While in our thirties, our lives can expand to include raising children -- often while still working -- and trying to run a home and keep a social life on the road.
We tend to eat on the run and a treat can be munching in front of the telly after the children are in bed. In our forties, we can be stuck to a seat a little bit too much, whether sitting in the office or driving children to activities, and exercise becomes even more important for keeping in shape. Yet no matter which dieting decade you find yourself in, there are specific steps you can take which will help you keep fit, toned and healthy.
Dieting in your 20s
You are working in your first serious job, getting to know your new colleagues, dating the love/s of your life, getting wed, and maybe even starting a family. Your life is hectic, which means healthy eating is one of the first things to go. You are probably slim due to the frenetic pace you live at. Yet you could also be establishing unhealthy eating habits that may be difficult to break as you move into another decade.
Research has found that twentysomethings eat 25pc more fast food/convenience meals than they did in their teens. But grabbing dinner on the go means you may be missing out on crucial nutrients. Instead, you can choose healthy convenience foods -- cooked chicken, tuna wraps, and salads. And when buying foods you can prepare quickly in your kitchen, choose nutritious ingredients such as whole-wheat pasta, instant brown rice, or frozen vegetables.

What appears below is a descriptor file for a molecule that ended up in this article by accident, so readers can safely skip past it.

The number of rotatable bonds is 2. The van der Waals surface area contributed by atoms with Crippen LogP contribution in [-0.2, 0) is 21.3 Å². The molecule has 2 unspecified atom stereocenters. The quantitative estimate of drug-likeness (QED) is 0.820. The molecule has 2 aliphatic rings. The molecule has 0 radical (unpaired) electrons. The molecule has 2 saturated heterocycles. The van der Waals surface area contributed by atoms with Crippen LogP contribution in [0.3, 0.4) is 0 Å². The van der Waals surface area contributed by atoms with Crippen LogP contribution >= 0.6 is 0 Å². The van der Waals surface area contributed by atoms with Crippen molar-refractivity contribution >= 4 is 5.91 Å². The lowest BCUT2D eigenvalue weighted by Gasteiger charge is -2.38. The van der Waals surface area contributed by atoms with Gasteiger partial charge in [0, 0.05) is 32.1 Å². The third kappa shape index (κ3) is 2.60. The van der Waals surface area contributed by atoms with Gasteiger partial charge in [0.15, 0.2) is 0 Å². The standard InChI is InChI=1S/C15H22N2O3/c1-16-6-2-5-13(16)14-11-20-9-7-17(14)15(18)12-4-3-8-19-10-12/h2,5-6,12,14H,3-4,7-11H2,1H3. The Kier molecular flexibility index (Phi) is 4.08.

This is the decade when you will drink the most alcohol. Cut back on your calorie intake from alcohol by alternating each alcoholic drink with a glass of water. There are certain key nutrients you need in your twenties:
Dieting in your 30s
You are run ragged managing the demands of children and career -- and are most likely eating on the run. When you do get time for yourself, slumping in front of the telly is a more attractive alternative to going for a jog.
However, your thirties are a time when you may start to show the signs of an unhealthy lifestyle, such as diabetes or hypertension. Yet dropping just 10pc of your weight can slash your risk of these diseases. So it is worth taking healthy eating and exercise serious. There are certain key nutrients you need in your thirties:
Dieting in your 40s
In your forties you may find yourself sandwiched between the demands of teenage children and ageing parents, and may comfort eat to deal with the stress.
For every decade after 40, it is estimated that there is roughly a 1pc decrease in calorie requirements. This can be sorted by simply eating one less biscuit a day. But again, it requires willpower. Eating every three to four hours can also help to keep your metabolism revved up and keep the weight off. There are certain key nutrients you need in your forties: